Common Law Exceptions To The Hearsay Rule

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Although the general principle is that Hearsay evidence is inadmissible to prove the facts it expresses, over the years the courts have developed a number of exceptions. Although the Cja (2003) make some radical changes to the law regarding hearsay, it expressly preserves (s.118) many of these common law exceptions, including the following:

  • A public document or record (see Admissibility of public documents and records)
  • a Res gestae utterance (which now has a statutory definition);
  • a Confession;
  • The body of expertise drawn upon by an expert witness
  • Hearsay evidence of a person's reputation
  • A statement made by a party to a common criminal enterprise
  • Certain trivial matters such as evidence of name and address
     Note that merely being listed in s.118 does not make the evidence admissible; it must still satisfy the common law rules on admissibility. However not being listed in s.118 is definitive that a particular piece of hearsay evidence is not admissible on common law principles. Some common-law exceptions have not preserved by s.118. One is the Dying Declaration. Such a declaration would now be prima facie admissible under s.116(2)(a), as an oral statement made by a person who is unable to give evidence in person on account of his being dead. However, at common law a statement made against a persons own (pecuniary) interest was admissible in certain circumstances; there appears to be no equivalent in the new Act.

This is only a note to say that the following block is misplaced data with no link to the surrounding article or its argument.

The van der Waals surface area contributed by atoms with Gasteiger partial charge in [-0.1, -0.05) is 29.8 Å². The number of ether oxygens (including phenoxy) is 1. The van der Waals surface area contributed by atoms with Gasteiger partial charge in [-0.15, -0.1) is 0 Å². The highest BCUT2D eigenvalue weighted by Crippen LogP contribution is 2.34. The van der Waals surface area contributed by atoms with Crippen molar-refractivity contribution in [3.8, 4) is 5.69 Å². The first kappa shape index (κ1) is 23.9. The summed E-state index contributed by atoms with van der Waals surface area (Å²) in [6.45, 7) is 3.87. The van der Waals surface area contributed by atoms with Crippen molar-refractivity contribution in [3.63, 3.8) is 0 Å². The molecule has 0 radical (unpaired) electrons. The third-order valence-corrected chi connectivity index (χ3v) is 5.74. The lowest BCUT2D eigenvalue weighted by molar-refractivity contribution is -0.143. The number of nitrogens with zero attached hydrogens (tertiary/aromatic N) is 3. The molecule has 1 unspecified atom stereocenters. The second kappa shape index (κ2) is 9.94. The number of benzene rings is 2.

Criminal Law